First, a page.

Pterygium Treatment

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Pterygium

Pterygium is a noncancerous eye condition that affects more than three million people in the United States each year. Pterygium is often referred to as Surfer’s Eye because it is largely linked to ultraviolet exposure and most often diagnosed in people who spend a lot of time outdoors. It occurs when a growth of tissue forms on the outer layer of your eye. While it is not a serious condition, a pterygium can cause discomfort and impact your vision. 

The experts at EyeCare Associates have decades of experience diagnosing and treating conditions like Pterygium. With the most advanced technology available, our doctors can determine the severity of the condition and provide the best treatment plan for you.

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At EyeCare Associates, our goal is to provide every patient with their best vision possible. We are conveniently located throughout Alabama.

What Is a Pterygium?

A pterygium is a growth of tissue that can affect one eye or both and people of all ages. It begins on the conjunctiva, the clear outer layer that covers the white part of your eye, and can grow onto the cornea, the part of the eye that helps focus light onto the retina so you can see clearly. This benign growth forms a triangular shape that is slightly raised and contains blood vessels, often causing irritation and redness. It may appear yellow at first and become flesh-colored over time. 

While it may not impact your sight in its early stages, if left untreated, a pterygium can spread over the front surface of your eye and cause blurred or double vision.

Symptoms of Pterygium

Most people can see or feel a pterygium. It generally appears on the part of your eye closest to your nose. Symptoms include redness, itchiness, irritation, a burning sensation, and a feeling like you have something in your eye. A thick or large growth can cover your cornea, which can cause impaired or loss of vision.

Most pterygiums can be treated using artificial tears (eye drops) or ointments with corticosteroids. At EyeCare Associates, our doctors perform comprehensive eye exams using the latest technology available to identify and diagnose various eye conditions like Pterygium. We can help you determine whether eye drops, ointment, or outpatient surgery is the best treatment for your unique eyes.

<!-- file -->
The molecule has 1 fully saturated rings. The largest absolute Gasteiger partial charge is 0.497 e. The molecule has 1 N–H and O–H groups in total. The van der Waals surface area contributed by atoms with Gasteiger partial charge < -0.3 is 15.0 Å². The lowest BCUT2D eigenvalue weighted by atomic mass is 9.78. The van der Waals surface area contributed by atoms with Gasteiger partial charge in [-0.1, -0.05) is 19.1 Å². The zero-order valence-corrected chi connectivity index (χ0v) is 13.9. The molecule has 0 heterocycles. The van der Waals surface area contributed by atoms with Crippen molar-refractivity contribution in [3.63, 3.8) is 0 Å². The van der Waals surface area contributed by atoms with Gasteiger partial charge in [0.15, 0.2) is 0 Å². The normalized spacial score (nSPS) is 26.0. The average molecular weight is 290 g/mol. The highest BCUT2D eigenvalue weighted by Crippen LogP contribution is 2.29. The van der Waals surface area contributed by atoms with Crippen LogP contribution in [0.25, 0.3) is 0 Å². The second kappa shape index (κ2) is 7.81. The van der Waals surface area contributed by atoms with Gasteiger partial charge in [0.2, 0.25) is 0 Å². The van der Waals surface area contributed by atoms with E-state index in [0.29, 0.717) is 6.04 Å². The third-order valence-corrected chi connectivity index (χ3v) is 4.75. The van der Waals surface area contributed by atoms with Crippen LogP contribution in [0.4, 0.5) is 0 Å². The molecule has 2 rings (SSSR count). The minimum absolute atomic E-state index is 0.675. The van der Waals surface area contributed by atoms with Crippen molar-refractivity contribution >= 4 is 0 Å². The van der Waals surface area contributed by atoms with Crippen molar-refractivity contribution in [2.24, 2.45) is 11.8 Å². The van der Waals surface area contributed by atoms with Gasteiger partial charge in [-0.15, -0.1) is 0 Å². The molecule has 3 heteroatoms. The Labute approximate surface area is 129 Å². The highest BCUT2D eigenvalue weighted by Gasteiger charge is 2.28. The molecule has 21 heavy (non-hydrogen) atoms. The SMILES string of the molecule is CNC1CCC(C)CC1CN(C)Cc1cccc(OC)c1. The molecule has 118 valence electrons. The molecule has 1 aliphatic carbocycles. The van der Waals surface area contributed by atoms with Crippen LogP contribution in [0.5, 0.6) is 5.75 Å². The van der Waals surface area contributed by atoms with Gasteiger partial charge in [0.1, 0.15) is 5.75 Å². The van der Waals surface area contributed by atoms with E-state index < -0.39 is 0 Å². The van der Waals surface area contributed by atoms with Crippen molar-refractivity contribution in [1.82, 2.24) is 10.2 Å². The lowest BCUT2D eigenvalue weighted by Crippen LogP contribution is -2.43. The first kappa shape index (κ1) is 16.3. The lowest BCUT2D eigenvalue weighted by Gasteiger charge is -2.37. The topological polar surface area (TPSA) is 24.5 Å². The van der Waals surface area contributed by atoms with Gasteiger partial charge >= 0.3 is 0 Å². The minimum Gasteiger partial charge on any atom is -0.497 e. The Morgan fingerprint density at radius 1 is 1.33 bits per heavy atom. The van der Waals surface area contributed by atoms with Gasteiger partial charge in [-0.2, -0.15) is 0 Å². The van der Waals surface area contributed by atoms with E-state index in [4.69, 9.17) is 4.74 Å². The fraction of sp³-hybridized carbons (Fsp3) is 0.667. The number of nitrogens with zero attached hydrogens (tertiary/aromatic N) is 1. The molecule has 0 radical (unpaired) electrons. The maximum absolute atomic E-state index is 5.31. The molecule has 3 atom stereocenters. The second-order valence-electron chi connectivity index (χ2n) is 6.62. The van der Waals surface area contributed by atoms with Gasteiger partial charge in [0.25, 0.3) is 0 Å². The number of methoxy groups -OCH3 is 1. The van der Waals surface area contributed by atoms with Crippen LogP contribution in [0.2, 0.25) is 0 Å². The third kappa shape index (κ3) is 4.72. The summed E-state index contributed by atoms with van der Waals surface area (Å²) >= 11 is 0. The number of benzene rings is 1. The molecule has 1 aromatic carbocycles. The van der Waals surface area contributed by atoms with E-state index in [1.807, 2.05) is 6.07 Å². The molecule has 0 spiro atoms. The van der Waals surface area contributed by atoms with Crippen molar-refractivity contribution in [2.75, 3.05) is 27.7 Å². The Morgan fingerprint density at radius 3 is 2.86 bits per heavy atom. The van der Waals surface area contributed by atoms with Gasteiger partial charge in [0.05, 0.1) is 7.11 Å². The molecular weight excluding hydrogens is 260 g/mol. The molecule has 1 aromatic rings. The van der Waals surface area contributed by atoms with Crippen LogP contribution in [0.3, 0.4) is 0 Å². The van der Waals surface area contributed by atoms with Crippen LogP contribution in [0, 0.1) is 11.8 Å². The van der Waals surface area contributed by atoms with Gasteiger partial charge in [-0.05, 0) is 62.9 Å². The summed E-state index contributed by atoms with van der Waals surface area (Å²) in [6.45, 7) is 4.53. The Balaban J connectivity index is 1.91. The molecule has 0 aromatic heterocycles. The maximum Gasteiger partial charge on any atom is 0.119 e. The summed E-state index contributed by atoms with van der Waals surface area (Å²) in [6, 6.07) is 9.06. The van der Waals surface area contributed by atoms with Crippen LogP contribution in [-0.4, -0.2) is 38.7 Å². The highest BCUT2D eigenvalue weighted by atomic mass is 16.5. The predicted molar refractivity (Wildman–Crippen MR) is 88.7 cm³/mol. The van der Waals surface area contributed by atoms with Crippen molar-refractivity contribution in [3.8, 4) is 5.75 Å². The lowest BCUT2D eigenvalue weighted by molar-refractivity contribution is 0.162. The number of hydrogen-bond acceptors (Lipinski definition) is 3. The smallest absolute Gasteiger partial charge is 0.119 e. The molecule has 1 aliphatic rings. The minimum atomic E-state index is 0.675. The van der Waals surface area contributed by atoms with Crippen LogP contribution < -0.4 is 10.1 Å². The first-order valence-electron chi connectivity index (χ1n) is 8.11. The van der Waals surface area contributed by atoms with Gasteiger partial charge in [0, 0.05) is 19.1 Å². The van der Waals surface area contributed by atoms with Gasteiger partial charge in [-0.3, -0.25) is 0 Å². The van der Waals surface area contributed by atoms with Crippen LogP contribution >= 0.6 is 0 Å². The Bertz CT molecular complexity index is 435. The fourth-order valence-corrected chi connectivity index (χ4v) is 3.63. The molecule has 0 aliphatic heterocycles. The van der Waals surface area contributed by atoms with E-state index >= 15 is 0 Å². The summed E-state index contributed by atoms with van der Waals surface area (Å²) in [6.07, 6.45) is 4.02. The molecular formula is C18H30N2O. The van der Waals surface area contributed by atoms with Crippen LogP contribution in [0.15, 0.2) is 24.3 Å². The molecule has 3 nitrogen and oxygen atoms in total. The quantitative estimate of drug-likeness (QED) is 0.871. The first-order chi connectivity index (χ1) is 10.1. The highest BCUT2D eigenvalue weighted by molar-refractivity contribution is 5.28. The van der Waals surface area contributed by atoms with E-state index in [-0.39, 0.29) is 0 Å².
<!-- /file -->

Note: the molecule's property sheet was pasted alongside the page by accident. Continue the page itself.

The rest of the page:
Pterygium Causes

A pterygium is a common eye condition that affects millions of people of all ages. Males are twice as likely to be diagnosed with a pterygium than females. While sun exposure is the main cause, there are other risk factors including dry eyes and exposure to environmental irritants like pollen, dust, sand, smoke, and wind.

The people who are the most at risk for pterygiums are:

  • People who spend a lot of time outdoors, especially without wearing sunglasses or eye protection

  • People who live in warmer climates, on the coast, or close to the equator 

  • People who suffer from dry eyes

To avoid a pterygium, wear sunglasses when spending time outdoors to protect your eyes from sun damage and airborne pollutants, and use over-the-counter eye drops (artificial tears) when your eyes are dry, red, or irritated.

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Learn About Your Pterygium Treatment Options at EyeCare Associates

Pterygium is a common eye condition that can affect all members of your family. At EyeCare Associates, we provide expert, compassionate eye care and treat eye conditions for patients of all ages. If you believe you or your loved one may have a pterygium, schedule an exam today.

Frequently Asked Questions About Pterygium

How Long Does It Take For a Pterygium to Heal?

Your eye doctor will help you determine the best treatment option. Pterygium can be treated using eye drops or ointment prescribed by your eye doctor.

How Is a Pterygium Diagnosed?

During a comprehensive eye exam, your doctor will use the latest technology to inspect your eye. Our doctors specialize in identifying, diagnosing, and treating eye diseases and conditions like Pterygium and will help you see pain-free as soon as possible.

Can Pterygium Be Treated Without Surgery?

Most pterygiums can be treated using artificial tears (eye drops) or ointments with corticosteroids. Your doctor may recommend a painless, outpatient procedure if the growth causes extreme discomfort or begins to significantly impact your vision. We will work with you to determine the best treatment option for you.